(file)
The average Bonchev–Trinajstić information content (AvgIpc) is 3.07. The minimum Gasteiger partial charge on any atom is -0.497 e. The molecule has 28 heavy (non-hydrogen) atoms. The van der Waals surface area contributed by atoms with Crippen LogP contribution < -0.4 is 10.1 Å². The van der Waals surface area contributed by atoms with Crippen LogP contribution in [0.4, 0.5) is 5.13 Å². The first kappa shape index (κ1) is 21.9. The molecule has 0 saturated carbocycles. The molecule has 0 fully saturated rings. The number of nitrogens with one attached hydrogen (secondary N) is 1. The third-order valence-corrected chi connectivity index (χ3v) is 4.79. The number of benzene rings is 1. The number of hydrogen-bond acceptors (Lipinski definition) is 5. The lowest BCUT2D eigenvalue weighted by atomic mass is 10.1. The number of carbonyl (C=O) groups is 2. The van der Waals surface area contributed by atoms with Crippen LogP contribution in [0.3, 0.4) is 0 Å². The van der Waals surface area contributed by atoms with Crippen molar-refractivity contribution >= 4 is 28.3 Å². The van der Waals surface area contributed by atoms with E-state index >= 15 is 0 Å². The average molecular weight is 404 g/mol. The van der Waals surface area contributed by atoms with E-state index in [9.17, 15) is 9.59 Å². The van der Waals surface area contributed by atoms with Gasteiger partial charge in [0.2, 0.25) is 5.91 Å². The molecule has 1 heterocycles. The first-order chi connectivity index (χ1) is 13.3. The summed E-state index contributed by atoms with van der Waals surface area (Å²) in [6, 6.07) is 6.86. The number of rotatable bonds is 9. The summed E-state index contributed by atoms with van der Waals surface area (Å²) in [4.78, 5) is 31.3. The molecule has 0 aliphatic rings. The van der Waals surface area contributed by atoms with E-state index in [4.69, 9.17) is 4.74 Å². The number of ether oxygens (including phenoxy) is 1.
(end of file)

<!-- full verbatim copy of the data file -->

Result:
The average Bonchev–Trinajstić information content (AvgIpc) is 3.07. The minimum Gasteiger partial charge on any atom is -0.497 e. The molecule has 28 heavy (non-hydrogen) atoms. The van der Waals surface area contributed by atoms with Crippen LogP contribution < -0.4 is 10.1 Å². The van der Waals surface area contributed by atoms with Crippen LogP contribution in [0.4, 0.5) is 5.13 Å². The first kappa shape index (κ1) is 21.9. The molecule has 0 saturated carbocycles. The molecule has 0 fully saturated rings. The number of nitrogens with one attached hydrogen (secondary N) is 1. The third-order valence-corrected chi connectivity index (χ3v) is 4.79. The number of benzene rings is 1. The number of hydrogen-bond acceptors (Lipinski definition) is 5. The lowest BCUT2D eigenvalue weighted by atomic mass is 10.1. The number of carbonyl (C=O) groups is 2. The van der Waals surface area contributed by atoms with Crippen LogP contribution in [0.3, 0.4) is 0 Å². The van der Waals surface area contributed by atoms with Crippen molar-refractivity contribution >= 4 is 28.3 Å². The van der Waals surface area contributed by atoms with E-state index >= 15 is 0 Å². The average molecular weight is 404 g/mol. The van der Waals surface area contributed by atoms with E-state index in [9.17, 15) is 9.59 Å². The van der Waals surface area contributed by atoms with Gasteiger partial charge in [0.2, 0.25) is 5.91 Å². The molecule has 1 heterocycles. The first-order chi connectivity index (χ1) is 13.3. The summed E-state index contributed by atoms with van der Waals surface area (Å²) in [6, 6.07) is 6.86. The number of rotatable bonds is 9. The summed E-state index contributed by atoms with van der Waals surface area (Å²) in [4.78, 5) is 31.3. The molecule has 0 aliphatic rings. The van der Waals surface area contributed by atoms with E-state index in [4.69, 9.17) is 4.74 Å². The number of ether oxygens (including phenoxy) is 1.